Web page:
Surely Republicans will be scrambling all over themselves to support this goal, right?
Judging by the latest remarks from Senate Minority Leader Mitch McConnell (R-Ky.) and other Republicans, they should. But they will likely oppose these changes or anything that might accomplish the same end.
Which will reveal the GOP threats against corporations as largely toothless — exactly as they’re intended to be.
McConnell made big news by declaring that corporations defending voting rights are “behaving like a woke parallel government,” adding that they “will invite serious consequences if they become a vehicle for far-left mobs.”
What are these “consequences”? A McConnell spokesman won’t say. But other Republicans have threatened specific actions. Georgia legislators tried to kill a tax break for Delta Air Lines to punish the company for correctly pointing out that their new voting law will make it harder to vote.
Meanwhile, congressional Republicans have threatened to target Major League Baseball’s federal antitrust exemption, after MLB pulled the All-Star Game from Atlanta to protest the voting law.
What’s crucial here is that Republicans claim they want to eliminate special privileges that corporations enjoy. This is supposed to lend these moves an aura of being in the public interest, as opposed to a naked threat to use legislative power to chill criticism of GOP voter suppression.
But if Republicans are looking for special privileges to target, some of the biggest of all are the perks that multinational corporations currently use to game the tax system.
The new Democratic plan
The Democratic proposal — championed by Sen. Ron Wyden of Oregon, the Finance Committee chair — would target those privileges. It would fix problems that have arisen due to the tax cuts Republicans passed in 2017, which lavished most benefits on the wealthy and corporations.
That tax law was supposed to discourage multinationals from shifting income to overseas subsidiaries to minimize taxes. The law did this in part by imposing a new minimum tax on certain types of income earned abroad.
But this has proved insufficient. To oversimplify, tax experts say this provision exempts some income earned abroad, sets the rate on it too low and structures the tax in a way that allows for still more gamesmanship, encouraging companies to keep shifting profits abroad. A recent Joint Committee on Taxation report found the 2017 law was having minimal impact on this practice.
Democrats would fix this by increasing the rate of that tax and tightening its application to remove those incentives. This is part of a larger suite of policies from President Biden and Democrats to raise corporate taxes and haul in more revenue amid dire public need.
That revenue would help fund the enormous public expenditures needed to rescue the economy from the covid-19 collapse and invest in a massive new jobs and infrastructure plan to secure our economic future.
The important point here is that Republicans themselves say they want to discourage multinationals from sheltering profits from taxation offshore. This is exactly why they put the (insufficient) provisions in the 2017 tax bill.
Now that those provisions are not working as planned, you’d think Republicans would support such changes, or at least enter into a real debate over how to accomplish bringing back more revenues.
Meanwhile, the Biden administration is also proposing a new “global minimum tax” to prevent a race to the bottom in which countries entice multinational business with the lure of ever-lower taxation.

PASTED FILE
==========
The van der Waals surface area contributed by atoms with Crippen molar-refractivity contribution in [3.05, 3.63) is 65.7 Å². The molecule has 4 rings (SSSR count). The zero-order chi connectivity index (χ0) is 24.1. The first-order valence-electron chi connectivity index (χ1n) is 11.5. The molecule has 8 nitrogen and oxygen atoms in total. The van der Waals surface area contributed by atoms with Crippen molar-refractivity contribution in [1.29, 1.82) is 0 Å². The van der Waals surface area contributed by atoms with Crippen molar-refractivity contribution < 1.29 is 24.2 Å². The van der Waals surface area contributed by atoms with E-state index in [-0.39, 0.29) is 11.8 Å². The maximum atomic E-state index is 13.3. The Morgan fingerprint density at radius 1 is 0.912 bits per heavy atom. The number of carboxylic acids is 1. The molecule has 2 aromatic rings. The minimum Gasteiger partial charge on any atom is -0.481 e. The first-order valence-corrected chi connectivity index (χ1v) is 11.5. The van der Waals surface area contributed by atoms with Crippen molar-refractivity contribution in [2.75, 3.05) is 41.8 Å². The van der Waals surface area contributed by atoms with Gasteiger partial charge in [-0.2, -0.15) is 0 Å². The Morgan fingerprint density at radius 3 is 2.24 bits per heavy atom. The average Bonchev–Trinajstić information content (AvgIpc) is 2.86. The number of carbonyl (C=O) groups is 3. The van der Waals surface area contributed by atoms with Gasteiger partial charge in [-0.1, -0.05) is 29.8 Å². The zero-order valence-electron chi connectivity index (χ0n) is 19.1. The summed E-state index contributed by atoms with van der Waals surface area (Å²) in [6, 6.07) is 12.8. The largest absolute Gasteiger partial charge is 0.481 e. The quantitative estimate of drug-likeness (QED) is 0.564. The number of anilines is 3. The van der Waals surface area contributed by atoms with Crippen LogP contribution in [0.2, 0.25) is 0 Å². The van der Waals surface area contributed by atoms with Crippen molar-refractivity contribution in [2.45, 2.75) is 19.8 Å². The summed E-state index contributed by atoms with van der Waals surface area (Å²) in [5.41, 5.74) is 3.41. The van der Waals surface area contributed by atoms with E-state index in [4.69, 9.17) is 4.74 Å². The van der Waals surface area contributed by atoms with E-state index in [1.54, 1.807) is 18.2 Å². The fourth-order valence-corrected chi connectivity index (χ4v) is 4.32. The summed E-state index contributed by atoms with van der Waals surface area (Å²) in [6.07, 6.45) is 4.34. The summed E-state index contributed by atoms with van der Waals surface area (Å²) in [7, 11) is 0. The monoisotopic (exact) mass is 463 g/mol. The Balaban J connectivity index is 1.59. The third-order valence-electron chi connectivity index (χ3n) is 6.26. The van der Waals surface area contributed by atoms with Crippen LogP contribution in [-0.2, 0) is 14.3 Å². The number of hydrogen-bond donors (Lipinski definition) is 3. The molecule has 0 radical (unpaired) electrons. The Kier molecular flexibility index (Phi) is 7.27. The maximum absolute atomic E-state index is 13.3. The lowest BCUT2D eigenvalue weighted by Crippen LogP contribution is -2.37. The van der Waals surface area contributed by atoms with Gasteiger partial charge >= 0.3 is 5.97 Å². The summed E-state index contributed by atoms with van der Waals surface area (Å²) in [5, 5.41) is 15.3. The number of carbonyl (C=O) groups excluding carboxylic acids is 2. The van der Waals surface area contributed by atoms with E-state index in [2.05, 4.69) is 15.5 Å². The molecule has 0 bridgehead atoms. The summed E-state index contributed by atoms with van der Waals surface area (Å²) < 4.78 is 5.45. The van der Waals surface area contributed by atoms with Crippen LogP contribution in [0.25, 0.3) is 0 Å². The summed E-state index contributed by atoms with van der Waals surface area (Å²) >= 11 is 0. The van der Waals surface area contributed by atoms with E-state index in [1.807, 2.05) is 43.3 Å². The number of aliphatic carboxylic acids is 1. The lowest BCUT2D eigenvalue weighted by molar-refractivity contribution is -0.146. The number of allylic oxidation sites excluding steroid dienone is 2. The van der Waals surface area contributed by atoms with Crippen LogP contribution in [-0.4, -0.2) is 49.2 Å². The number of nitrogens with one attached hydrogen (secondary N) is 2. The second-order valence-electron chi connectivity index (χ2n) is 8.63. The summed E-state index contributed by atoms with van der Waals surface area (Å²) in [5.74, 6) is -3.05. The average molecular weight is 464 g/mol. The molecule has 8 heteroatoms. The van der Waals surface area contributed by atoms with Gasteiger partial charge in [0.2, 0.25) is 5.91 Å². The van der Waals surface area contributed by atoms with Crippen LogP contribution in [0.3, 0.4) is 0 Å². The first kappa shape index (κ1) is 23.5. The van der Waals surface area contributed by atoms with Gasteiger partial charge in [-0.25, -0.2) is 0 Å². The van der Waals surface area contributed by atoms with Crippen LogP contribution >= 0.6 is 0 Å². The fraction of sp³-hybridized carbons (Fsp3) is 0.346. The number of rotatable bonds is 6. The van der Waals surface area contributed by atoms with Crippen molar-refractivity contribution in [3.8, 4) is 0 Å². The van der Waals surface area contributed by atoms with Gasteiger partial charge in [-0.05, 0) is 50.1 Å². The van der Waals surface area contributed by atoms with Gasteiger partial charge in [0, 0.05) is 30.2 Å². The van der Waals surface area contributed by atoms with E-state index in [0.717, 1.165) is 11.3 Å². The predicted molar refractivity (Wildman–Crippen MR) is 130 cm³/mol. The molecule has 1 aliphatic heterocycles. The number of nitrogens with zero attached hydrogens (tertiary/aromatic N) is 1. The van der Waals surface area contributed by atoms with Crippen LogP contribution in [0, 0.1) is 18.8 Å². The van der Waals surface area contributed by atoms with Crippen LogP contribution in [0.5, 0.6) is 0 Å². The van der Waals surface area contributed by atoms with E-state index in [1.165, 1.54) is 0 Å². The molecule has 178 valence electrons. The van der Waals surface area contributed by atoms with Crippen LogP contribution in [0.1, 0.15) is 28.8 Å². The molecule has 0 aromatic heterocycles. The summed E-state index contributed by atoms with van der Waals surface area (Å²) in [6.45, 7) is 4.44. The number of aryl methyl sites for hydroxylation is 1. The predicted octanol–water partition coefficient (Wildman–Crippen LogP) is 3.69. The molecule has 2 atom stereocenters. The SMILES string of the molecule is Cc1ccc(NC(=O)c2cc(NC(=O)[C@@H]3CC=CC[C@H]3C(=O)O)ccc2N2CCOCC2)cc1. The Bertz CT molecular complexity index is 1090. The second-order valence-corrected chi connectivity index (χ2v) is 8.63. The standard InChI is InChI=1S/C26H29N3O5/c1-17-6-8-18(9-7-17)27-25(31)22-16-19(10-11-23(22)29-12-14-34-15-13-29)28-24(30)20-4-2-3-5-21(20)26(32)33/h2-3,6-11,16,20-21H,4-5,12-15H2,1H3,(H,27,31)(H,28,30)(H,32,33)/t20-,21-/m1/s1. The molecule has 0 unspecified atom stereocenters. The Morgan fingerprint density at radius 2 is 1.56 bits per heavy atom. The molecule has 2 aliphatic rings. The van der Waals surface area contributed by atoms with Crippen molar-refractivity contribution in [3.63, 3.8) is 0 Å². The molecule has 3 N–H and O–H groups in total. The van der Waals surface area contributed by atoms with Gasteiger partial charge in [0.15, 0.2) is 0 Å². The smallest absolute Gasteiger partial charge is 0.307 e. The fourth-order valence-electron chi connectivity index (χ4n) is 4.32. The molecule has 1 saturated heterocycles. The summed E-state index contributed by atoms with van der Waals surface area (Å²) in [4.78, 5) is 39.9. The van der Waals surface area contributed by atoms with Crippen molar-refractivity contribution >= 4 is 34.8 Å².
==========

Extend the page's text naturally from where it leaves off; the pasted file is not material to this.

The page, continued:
This would pose implementation challenges. But as Ryan Cooper notes, it would be a revolutionary response to a serious global problem that is starving countries of revenues to tackle major public problems.
Republicans are already opposing this, too. And they have ruled out raising the corporate tax rate, even though Biden is proposing to raise it only partway back toward where it was before Republicans slashed it.
The GOP’s fake ‘populist’ turn
The point here is not that Republicans should support targeting offshore revenues expressly to punish corporate support for voting rights. Closing those kinds of loopholes is a worthy goal on its own.
Rather, it’s that Republicans won’t actually target corporations in a way that imposes “consequences” with meaningful distributive implications, even though they themselves claim to want to target tax privileges that corporations enjoy.
“If Republicans are interested in ensuring mega-corporations pay their fair share — not just punishing perceived enemies that support voting rights — I’m all ears,” Wyden told me in a statement. “We could start with closing loopholes that allow companies to stash their profits in tax havens.”
Yet coverage of this whole dispute has treated the GOP attack on corporations as if it represents a genuine ideological shift. News organizations keep heralding the new “populist” GOP, or proclaiming a party at a “philosophical crossroads.”
In reality, as Josh Kraushaar reports, Republicans are operating from a playbook deliberately designed to keep the party’s supposed populist evolution in a purely cultural zone, with attacks on Big Tech “censorship” and (as we’re seeing now) corporate “wokeness.”
McConnell’s empty warning
“My advice to the corporate CEOs of America is to stay out of politics,” McConnell recently warned. “Don’t pick sides in these big fights.”
This is silly: As Mark Joseph Stern points out, McConnell is one of the most aggressive proponents of making it easier for corporations to influence “politics” via campaign contributions. McConnell only wants corporations to stop criticizing voter suppression.
But on top of that, McConnell’s threat is, from a distributional point of view, largely a toothless one. And that’s exactly how he wants it.
Go to Source
Powered by WPeMatico